Neo-Noir Horror That’s Still Ahead of its Time, 20 Years Later
Feb 9, 2023
In Robin Morgan’s 1989 book The Demon Lover: On the Sexuality of Terrorism, it’s theorized that violence in the late 20th century has been fetishized and sexualized. The figure of the terrorist is now one of everyday people, and mass media has made sure to create a myth out of that violence, bringing it to the forefront of culture. As time rolls by, it’s no secret the world has become gradually numbed to brutality. Society moves on from one mass tragedy to the next barbarity with disturbing ease.
French philosopher Guy Debord coined the term “society of the spectacle” in the late ’60s with his slim, famous book, referring to the cultural phenomenon in modern society where things that were priorly experienced are now just represented. The spectacle is the commodification of human interaction, in which social relations have come to be mediated by images. Debord adapted his writing into a 1974 film titled The Society of the Spectacle, in which he criticizes mass media, marketing, and growing capitalism as key factors in the alienation of modern society. That film partly announced a new era of cinema which focused on this alienation and commodification.
By the turn of the century, French Cinema was creating works that were both a product and result of the spectacle society and its fascination with violence. New French Extremity was a term coined by critic James Quandt, referring to a body of work composed by highly transgressive films by French auteurs in the late 90s and early 2000s. These motion pictures were fueled by sexual decadence, intense but normalized forms of violence, and deeply complicated psychotic narratives. One film sometimes associated with this subgenre of horror is Olivier Assayas’ 2002 movie Demonlover.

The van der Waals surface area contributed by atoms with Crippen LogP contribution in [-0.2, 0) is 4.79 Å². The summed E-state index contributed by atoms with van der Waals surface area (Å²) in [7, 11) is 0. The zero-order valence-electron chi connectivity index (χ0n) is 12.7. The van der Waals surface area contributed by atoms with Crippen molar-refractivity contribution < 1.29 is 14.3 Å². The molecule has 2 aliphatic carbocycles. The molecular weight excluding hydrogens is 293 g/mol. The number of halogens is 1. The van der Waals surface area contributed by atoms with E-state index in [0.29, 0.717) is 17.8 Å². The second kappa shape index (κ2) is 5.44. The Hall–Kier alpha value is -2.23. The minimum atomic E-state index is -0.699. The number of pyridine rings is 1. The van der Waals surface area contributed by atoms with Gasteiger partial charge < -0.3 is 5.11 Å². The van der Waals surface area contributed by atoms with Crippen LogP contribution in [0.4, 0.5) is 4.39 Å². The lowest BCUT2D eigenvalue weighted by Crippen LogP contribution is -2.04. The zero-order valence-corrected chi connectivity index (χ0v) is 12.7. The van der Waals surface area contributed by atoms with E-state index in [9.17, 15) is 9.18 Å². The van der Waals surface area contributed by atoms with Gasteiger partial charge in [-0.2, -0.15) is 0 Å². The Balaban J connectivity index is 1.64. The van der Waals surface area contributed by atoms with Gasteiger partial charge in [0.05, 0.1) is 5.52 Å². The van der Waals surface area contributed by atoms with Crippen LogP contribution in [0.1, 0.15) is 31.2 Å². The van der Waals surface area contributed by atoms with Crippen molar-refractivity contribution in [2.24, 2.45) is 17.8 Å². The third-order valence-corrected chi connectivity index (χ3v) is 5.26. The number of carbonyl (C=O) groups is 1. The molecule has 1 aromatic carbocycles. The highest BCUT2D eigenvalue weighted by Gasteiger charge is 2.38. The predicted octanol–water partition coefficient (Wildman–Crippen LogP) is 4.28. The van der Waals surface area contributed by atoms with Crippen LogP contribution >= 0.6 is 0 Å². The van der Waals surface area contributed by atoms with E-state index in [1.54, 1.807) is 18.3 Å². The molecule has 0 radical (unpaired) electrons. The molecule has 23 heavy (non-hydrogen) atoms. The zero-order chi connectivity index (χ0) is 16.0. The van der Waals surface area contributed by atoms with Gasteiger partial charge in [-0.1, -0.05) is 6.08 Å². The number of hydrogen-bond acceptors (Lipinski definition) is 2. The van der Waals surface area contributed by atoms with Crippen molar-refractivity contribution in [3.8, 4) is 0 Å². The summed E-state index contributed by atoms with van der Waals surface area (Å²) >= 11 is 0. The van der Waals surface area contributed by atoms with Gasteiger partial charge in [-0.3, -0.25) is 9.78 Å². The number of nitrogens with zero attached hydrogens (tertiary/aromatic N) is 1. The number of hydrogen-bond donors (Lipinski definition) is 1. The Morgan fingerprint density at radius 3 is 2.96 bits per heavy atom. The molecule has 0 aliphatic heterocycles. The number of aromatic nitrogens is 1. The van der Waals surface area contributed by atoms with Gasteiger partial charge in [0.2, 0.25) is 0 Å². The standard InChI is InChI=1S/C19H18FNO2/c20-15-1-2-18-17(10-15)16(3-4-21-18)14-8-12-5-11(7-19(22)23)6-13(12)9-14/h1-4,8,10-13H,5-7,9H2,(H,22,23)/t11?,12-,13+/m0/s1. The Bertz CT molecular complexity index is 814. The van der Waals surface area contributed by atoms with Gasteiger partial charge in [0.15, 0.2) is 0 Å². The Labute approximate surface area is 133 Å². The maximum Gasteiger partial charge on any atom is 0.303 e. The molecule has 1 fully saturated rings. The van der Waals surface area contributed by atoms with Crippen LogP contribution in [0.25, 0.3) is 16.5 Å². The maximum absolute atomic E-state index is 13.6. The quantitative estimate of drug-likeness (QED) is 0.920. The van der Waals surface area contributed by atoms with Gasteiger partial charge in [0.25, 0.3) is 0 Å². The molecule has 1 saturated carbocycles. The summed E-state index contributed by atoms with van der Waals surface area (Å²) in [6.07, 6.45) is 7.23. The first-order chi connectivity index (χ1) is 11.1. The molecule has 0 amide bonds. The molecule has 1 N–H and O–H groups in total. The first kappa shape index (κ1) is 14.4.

Part neo-noir thriller, part psychological body horror, the film premiered at the Cannes Film Festival of said year, and has sparked controversy ever since. People have critiquue both the technical and ethical sides of Demonlover over the years as a difficult, enigmatic, or even problematic film, but like many movies that are ahead of their time, it’s been interpreted again and again with more acclaim. What was once an obscure and underappreciated gem in Assayas’ filmography is now one of the most analyzed films of his career (even if it remains divisive).
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A dark and twisted story of corporate espionage and pornography, released at a much earlier stage of internet life, Demonlover was deemed deranged and over the top, but the last 20 years have made its intense imagery and amoralist view of globalism feel closer to home. Here’s some insight into why this movie was ahead of its time and why it resonates strongly with the present.
What Happens in Demonlover?
Two corporations are fighting for the distributing rights to a 3-D hentai pornography studios’ inventory. A French corporation has acquired a large percent of the studios’ stock and is negotiating with one of the companies that wishes to have exclusive rights to distribute. In the midst of it all is Diane (Connie Nielsen), a cold-hearted executive who has climbed to a top position in the French company sidelining (almost to death) a superior officer. ‘
She is also working for Mangatronics, the corporation that is being left out of the deal, but the other company, Demonlover, also has people on the inside. What follows is a cruel story of violence and individualism at the highest levels of international capitalism.
The film’s first images where Diane sedates the executive that is overseeing the deal with Demonlover in order to place herself in said position, states the film’s morality right from the start. There is not one character here that seems to have a slight degree of consciousness. There is no redeeming human qualities or desire to do good, they are product of a society that finds these questionings as a nuisance and overall detriment to production.